John Mullen on the class struggle in France: a temporary stalemate

John Mullen writes on his blog about the class struggle today in France. John is a member of the anti-capitalist grouping Ensemble and is active in the Paris region.

 

Events in France are showing a high level of class anger, an explosion of creative fighting tactics, and a very deep crisis in social democracy. Thursday 23 June saw the 11th day of action  against a vicious Employment bill. Masses around the country showed  continuing determination not to allow the new law onto the statute book. Lively demonstrations took to the streets in dozens of towns, including at least one which hadn’t seen a demonstration for fifty years. Workplace voting in a “citizens’ referendum” about the law was going on across France this week, and some oil depots were still blocked. Nevertheless the movement is weaker than it was and the next few weeks will be crucial.

 

The background to the crisis is the relative success of the French working class over the last thirty years in slowing down neoliberal attacks. This has very concrete effects. My daughter, when she goes to university here, will pay two hundred pounds a year; my niece in Britain, nine thousand. My wife, a primary school teacher in Paris, can retire at sixty; my sister in a care profession in the UK, at sixty seven. Pensioner poverty is far higher in the UK than in France, council housing still gets built, and one can find many more examples.

 

So French bosses, despite all the handouts they have had from this so called Socialist government, are impatient to go much further. This new bill would make it possible to overturn national minimum conditions – on overtime pay rates or on the length of the working week, for example – by local workplace agreements. The bosses are extremely keen, since they can see that such a law could severely weaken the power of national union agreements for fifty years or more. This is what has caused three months of strikes and demonstrations. It’s very much a political movement, not about immediate economic interests: many of the effects of the law would not be felt for years, and some groups out on the one-day strikes, such as teachers, would not be affected by this law, but understand that an injury to one is an injury to all.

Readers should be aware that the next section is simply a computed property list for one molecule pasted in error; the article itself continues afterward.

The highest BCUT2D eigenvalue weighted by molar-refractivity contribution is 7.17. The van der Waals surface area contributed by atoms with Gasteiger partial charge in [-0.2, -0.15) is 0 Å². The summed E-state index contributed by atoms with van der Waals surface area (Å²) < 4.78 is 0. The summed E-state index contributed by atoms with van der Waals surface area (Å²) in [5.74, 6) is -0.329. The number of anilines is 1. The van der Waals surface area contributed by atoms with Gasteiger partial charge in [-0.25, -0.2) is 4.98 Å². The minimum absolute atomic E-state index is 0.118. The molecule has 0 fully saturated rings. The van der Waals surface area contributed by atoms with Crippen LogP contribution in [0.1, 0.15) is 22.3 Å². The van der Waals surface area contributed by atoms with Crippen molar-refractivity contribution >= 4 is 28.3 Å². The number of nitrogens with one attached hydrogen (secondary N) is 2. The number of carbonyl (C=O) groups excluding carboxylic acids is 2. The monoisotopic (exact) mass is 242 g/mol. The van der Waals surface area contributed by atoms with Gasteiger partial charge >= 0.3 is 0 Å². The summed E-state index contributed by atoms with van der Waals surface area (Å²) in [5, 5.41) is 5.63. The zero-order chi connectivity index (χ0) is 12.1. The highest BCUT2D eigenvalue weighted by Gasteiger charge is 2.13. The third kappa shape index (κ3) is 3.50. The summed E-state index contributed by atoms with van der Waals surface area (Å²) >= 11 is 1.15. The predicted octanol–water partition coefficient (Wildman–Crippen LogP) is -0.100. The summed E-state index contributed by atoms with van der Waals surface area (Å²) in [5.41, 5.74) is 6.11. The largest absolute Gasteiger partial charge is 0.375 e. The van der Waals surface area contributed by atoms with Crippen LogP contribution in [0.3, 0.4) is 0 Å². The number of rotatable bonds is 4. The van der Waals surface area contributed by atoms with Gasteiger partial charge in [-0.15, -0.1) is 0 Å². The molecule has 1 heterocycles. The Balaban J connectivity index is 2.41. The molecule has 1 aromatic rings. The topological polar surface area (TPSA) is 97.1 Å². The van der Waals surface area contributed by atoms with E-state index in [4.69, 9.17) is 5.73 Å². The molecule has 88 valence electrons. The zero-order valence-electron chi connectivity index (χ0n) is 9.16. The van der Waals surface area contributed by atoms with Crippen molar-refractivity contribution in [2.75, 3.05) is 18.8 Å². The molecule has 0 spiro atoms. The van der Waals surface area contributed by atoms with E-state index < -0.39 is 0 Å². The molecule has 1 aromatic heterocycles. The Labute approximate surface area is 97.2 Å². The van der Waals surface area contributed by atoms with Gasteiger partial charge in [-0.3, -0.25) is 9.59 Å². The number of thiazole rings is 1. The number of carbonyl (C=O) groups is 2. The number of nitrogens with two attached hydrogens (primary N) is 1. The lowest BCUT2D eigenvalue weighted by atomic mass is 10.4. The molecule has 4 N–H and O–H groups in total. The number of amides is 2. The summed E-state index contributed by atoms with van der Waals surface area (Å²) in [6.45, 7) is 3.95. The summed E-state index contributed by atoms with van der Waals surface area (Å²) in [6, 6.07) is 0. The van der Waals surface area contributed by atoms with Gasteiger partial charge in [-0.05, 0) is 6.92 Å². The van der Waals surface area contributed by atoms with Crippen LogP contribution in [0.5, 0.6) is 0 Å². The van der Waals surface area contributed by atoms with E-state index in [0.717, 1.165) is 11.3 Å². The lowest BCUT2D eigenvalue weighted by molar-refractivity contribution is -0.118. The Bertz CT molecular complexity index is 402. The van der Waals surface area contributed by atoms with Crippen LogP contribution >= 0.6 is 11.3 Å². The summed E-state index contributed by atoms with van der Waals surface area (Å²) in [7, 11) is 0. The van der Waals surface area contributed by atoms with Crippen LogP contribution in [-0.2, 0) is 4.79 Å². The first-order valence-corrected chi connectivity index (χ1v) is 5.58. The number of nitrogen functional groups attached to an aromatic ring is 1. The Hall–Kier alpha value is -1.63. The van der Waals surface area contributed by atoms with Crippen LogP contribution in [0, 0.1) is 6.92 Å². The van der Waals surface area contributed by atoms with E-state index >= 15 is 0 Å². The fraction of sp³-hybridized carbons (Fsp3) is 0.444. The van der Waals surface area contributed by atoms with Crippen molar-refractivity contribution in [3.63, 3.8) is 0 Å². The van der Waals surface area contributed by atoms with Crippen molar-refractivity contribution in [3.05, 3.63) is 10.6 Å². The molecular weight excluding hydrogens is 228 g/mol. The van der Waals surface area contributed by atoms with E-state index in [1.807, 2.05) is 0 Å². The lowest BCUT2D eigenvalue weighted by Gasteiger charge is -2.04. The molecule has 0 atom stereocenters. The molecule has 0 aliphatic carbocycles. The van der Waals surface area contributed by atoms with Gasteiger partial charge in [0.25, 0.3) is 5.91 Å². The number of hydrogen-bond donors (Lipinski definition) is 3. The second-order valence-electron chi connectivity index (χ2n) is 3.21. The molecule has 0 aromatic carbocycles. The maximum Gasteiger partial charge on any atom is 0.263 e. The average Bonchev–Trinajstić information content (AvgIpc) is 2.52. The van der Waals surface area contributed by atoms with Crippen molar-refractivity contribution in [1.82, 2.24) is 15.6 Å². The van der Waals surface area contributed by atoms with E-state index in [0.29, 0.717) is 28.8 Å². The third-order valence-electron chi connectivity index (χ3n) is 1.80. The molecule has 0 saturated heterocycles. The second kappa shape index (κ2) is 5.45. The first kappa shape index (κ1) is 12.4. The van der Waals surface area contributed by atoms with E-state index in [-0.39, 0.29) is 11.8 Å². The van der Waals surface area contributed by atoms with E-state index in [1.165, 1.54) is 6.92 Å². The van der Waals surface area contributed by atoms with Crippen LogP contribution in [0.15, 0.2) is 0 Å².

Prime Minister Valls would like to become the Tony Blair of French politics and move the Socialist Party as far right as New Labour. To do this, he is ready to lose his present electoral base (his popularity rating is16%), and even lose the next elections, feeling that a defeated working class will let him back into office the next time round. The employment law has become the key battle for him. This is why, over recent weeks, he has made concessions in other areas (the first pay rise for teachers for many years has been announced and long standing student union demands on training have been conceded, as well as concessions for railworkers). At the same time, state repression has been ramped up. The union demonstration on the first of May was attacked by police for the first time since the end of the 1970s. Levels of police violence are considerably higher than usual: demonstrations now routinely include « street medics » – medical staff who come with equipment to treat those beaten by the police.

 

The government has been stunned by the strength of the movement. One-day strikes across the economy, accompanied by “renewable strikes” in the most militant workplaces, in which striker meetings decide every few days whether to continue. These have taken place in transport, airlines, rubbish collection, oil refineries, power stations and electricity companies. Dynamic, original tactics have been used. Motorway toll booths have been occupied, letting cars through free and collecting money for strikers ; bus depots, train lines and oil depots have been blockaded. An online strike fund collected over 400 000 euros. Students barricaded universities and high schools. And the new Up all night movement occupied squares around the country for many weeks and, along with the student actions, has brought into being a whole new generation of activists, involved in mass forums but also in solidarity actions with refugees and with strikers, both those acting against the employment bill and those striking on other issues, like the casual workers at the National Library in Paris.